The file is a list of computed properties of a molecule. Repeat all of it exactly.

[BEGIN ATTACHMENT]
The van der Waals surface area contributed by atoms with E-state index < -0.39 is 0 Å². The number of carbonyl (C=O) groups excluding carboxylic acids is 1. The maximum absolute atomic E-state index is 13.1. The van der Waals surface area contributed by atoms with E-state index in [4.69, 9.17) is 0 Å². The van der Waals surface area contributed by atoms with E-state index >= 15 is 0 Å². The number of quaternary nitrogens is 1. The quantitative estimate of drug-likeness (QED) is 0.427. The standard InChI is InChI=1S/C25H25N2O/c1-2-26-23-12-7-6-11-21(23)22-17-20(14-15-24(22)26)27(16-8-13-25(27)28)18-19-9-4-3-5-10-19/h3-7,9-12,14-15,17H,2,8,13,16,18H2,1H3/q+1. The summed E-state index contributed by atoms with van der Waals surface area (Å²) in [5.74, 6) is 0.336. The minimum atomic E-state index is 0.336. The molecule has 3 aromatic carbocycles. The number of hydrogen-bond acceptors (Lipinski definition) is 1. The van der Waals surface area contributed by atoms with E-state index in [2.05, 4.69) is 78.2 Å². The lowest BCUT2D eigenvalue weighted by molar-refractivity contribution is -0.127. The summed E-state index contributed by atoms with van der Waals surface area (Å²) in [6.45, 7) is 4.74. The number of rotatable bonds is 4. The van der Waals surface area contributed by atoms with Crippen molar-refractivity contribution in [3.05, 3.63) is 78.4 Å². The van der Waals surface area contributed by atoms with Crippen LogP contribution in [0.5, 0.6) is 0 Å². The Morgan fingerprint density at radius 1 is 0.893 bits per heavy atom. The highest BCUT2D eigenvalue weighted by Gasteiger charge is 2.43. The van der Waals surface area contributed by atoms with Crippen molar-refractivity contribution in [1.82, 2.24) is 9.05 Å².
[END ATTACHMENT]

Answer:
The van der Waals surface area contributed by atoms with E-state index < -0.39 is 0 Å². The number of carbonyl (C=O) groups excluding carboxylic acids is 1. The maximum absolute atomic E-state index is 13.1. The van der Waals surface area contributed by atoms with E-state index in [4.69, 9.17) is 0 Å². The van der Waals surface area contributed by atoms with E-state index >= 15 is 0 Å². The number of quaternary nitrogens is 1. The quantitative estimate of drug-likeness (QED) is 0.427. The standard InChI is InChI=1S/C25H25N2O/c1-2-26-23-12-7-6-11-21(23)22-17-20(14-15-24(22)26)27(16-8-13-25(27)28)18-19-9-4-3-5-10-19/h3-7,9-12,14-15,17H,2,8,13,16,18H2,1H3/q+1. The summed E-state index contributed by atoms with van der Waals surface area (Å²) in [5.74, 6) is 0.336. The minimum atomic E-state index is 0.336. The molecule has 3 aromatic carbocycles. The number of hydrogen-bond acceptors (Lipinski definition) is 1. The van der Waals surface area contributed by atoms with E-state index in [2.05, 4.69) is 78.2 Å². The lowest BCUT2D eigenvalue weighted by molar-refractivity contribution is -0.127. The summed E-state index contributed by atoms with van der Waals surface area (Å²) in [6.45, 7) is 4.74. The number of rotatable bonds is 4. The van der Waals surface area contributed by atoms with Crippen molar-refractivity contribution in [3.05, 3.63) is 78.4 Å². The van der Waals surface area contributed by atoms with Crippen LogP contribution in [0.5, 0.6) is 0 Å². The Morgan fingerprint density at radius 1 is 0.893 bits per heavy atom. The highest BCUT2D eigenvalue weighted by Gasteiger charge is 2.43. The van der Waals surface area contributed by atoms with Crippen molar-refractivity contribution in [1.82, 2.24) is 9.05 Å².